Orwell and Camus on a Hanging and the Guillotine
Camus and Orwell both understood that the justification for state violence depends on describing it in such a way as to not convey too specific an image of the actual event.
Words have histories, and history affects meaning. And since the history of the English language is very much bound up with the history of the English Empire, many ordinary words have histories that are subtly, or even covertly, racist, imperialist, or otherwise troublesome. I recently received a letter from a colleague, taking me to task for using the word tribalism in an article. He wrote:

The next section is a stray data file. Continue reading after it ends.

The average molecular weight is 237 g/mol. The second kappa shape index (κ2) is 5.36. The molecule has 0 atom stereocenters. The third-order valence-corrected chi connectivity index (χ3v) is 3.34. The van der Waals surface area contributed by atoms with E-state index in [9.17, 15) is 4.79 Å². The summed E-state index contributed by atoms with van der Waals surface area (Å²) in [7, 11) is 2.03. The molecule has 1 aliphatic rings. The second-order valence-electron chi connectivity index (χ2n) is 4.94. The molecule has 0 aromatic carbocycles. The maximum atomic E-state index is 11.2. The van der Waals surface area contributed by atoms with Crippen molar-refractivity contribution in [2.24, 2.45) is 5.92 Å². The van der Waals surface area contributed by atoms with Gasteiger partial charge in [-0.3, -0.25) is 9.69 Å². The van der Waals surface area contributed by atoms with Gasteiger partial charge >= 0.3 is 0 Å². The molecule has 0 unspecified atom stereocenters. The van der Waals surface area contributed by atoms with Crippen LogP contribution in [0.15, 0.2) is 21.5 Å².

The title of Oscar Wilde’s essay "The Soul of Man Under Socialism" has long perplexed readers, especially anarchists who rightly feel that the essay belongs in their canon rather than that of the Marxists, the Fabians, or the Labour Party.
I DID NOT DREAM OF BEING TORTURED.
But I did dream of being caged, of being bound and blindfolded, of being kept cold and naked in a small steel box. I dreamed of terrible footsteps, always approaching, and the chilling sound of metal clanging against metal. I dreamed of endless screams, and of shadows that stretched toward me, and of hands holding instruments that I could never quite see.
The dreams ended, always, before the pain could become real. But that is a small matter. The fear was real enough.